Our Father in heaven,
hallowed be your name,
your kingdom come,
your will be done,
on earth as it is in heaven.
Give us today our daily bread.
And forgive us our debts,
as we also have forgiven our debtors.
And lead us not into temptation,
but deliver us from the evil one. (Matthew 6:9-13)

When I got to the bit about “your will be done” I couldn’t go on. Everything is his will – what if he was stripping things away from me? What if he was pushing me somewhere I didn’t want to go? What if he was pushing me towards something I didn’t want to do? What if the worst possible situation that I could imagine was his will?

Here’s the thing though. I was scared of God’s will because it was not my will. My will was about things getting easier as quickly as possible. His will for my life could be anything.

I didn’t know what God’s will for me was, but I knew it was more intricate and applied with infinite knowledge and wisdom. And I knew it is for my good.

That didn’t make it any easier but it started to help my mental processes and my spiritual strength. It meant I could pray for God’s will to be done, but ask for it to come with the kindness of strangers, or for it to play out with some help and guidance. I realised its OK to ask for things like that. Because the main thing is in praying for God’s will to be done and to believe it will be done.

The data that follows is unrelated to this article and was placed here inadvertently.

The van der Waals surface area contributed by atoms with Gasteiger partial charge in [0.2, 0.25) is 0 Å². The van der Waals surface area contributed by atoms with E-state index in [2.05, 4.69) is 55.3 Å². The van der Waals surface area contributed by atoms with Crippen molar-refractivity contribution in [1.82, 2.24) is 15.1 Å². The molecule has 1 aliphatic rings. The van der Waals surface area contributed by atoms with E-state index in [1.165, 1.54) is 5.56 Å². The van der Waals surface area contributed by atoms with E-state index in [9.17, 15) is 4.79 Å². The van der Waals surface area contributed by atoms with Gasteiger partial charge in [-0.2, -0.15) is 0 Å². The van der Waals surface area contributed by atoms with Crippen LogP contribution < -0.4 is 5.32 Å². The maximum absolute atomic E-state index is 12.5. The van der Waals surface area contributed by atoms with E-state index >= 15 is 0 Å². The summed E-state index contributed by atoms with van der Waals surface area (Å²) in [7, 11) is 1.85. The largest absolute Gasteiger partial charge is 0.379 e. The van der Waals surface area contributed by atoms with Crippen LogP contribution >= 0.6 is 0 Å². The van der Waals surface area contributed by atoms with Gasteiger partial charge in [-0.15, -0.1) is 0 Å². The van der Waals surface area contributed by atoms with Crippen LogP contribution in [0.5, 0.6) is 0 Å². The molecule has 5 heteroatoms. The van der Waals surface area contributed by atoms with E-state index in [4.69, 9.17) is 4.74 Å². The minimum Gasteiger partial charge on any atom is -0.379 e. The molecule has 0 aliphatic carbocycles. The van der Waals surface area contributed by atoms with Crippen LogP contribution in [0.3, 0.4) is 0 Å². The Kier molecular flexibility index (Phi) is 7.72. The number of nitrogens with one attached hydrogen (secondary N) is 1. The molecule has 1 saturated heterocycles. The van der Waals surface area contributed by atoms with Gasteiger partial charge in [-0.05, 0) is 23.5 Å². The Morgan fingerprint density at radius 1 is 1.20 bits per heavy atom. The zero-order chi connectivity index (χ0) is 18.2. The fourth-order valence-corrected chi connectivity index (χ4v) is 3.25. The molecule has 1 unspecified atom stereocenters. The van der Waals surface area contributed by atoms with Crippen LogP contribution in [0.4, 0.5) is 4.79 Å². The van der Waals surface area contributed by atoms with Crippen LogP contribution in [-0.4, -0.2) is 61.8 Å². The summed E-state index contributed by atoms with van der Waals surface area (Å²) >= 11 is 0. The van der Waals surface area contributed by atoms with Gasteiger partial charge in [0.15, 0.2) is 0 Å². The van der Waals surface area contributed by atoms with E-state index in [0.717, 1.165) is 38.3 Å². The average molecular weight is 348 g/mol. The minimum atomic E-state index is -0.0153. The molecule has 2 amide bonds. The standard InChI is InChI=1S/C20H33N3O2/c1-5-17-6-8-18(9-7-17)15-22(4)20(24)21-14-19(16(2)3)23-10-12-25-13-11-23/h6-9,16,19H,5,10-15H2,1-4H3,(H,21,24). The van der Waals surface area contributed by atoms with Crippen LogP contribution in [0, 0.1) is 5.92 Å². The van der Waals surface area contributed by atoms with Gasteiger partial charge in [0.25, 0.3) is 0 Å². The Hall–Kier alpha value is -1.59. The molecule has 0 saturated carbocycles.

And thats when I realised that this was revealing something quite amazing about the health of my faith. I was scared of praying for God’s will because I believe that it will be done.

That realisation gave be a feeling of enormous spiritual strength. I believe. Among the darkness and chaos and uncertainty, my faith was so strong that I truly believed God’s will would be done in my life. I believed it so much I was scared to pray it because I knew it would happen and that there was a possibility it wouldn’t align with my will for my life.